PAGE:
How heroin moves from Mexico’s drug cartels to U.S. street corners

From the doorway of Room 8 at the Dayton Motor Hotel on North Keowee Street, the Ohio DEA officer spotted the trash can, which appeared to be covered in human feces.

He knew immediately what that meant: heroin.

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Gerardo Alfonso Vargas had traveled more than 2,000 miles to Dayton from Tijuana, Mexico, after ingesting 71 latex-covered heroin pellets worth as much as $100,000 or more. Had he been searched at the border, or any other point along the way, the heroin would have gone undetected.

But before U.S. Drug Enforcement Administration task force officers arrived, Vargas rid his body of all but a single pellet, bagged the drugs and hid the bag in the motel room's toilet tank. If not for the knock on the door, the next stop for this shipment would have been the streets of Dayton or Springfield or Middletown.

Welcome to the heroin pipeline.

Heroin may first enter the country through underground tunnels or make a border crossing in secret compartments hollowed out of car panels or welded into semi-trailer truck frames. At times, a dealer simply schedules a pickup with FedEx and plays the odds that a shipment will make it through.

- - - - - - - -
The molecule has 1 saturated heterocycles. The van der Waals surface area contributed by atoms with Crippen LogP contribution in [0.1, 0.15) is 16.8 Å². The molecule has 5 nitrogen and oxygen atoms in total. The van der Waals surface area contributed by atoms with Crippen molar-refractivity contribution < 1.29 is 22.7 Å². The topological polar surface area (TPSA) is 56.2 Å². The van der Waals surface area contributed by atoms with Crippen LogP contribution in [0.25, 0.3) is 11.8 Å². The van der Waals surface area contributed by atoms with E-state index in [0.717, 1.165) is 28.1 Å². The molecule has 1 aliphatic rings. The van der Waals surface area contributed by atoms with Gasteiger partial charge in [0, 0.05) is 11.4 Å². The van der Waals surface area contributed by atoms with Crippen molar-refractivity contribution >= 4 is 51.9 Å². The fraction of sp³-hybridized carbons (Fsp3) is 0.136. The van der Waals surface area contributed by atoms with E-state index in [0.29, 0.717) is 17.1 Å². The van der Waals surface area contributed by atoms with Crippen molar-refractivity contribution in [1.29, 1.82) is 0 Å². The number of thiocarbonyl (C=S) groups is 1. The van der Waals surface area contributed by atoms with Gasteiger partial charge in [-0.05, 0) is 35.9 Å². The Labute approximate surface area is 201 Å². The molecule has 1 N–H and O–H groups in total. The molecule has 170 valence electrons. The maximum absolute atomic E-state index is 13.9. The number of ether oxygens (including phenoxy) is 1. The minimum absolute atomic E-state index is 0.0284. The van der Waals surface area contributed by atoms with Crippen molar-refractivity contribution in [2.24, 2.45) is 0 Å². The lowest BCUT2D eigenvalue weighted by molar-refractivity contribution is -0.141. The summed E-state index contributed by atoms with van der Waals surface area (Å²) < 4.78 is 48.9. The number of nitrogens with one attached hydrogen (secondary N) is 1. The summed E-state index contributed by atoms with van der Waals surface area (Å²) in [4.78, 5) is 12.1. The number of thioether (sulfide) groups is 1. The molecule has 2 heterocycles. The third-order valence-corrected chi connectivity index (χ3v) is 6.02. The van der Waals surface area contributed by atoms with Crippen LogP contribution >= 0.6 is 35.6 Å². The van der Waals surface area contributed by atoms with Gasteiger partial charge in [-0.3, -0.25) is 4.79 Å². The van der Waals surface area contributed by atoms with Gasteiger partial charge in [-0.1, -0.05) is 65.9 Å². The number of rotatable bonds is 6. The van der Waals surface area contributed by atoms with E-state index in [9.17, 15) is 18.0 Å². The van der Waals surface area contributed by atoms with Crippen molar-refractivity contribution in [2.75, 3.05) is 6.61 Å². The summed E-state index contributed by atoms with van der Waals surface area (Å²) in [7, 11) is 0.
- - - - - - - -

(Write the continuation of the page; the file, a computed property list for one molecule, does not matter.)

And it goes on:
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Sometimes it comes, as it did with Vargas, through a drug courier’s bowels.

Regardless how it's delivered, authorities say most of the heroin purchased in the Dayton region — and in America today — is trafficked by violent criminal organizations based in one country: Mexico.

"If I'm an addict I have a very small view of what heroin is or where it comes from. I know it comes from my dealer, or if I'm in a suburb I know it's not in my neighborhood, it's on some other street corner," said Montgomery County Sheriff's Capt. Mike Brem, commander of the Regional Agencies Narcotics and Gun Enforcement Task Force. "But the fact of the matter is we deal with cartel-level distribution in the Miami Valley on a daily basis."

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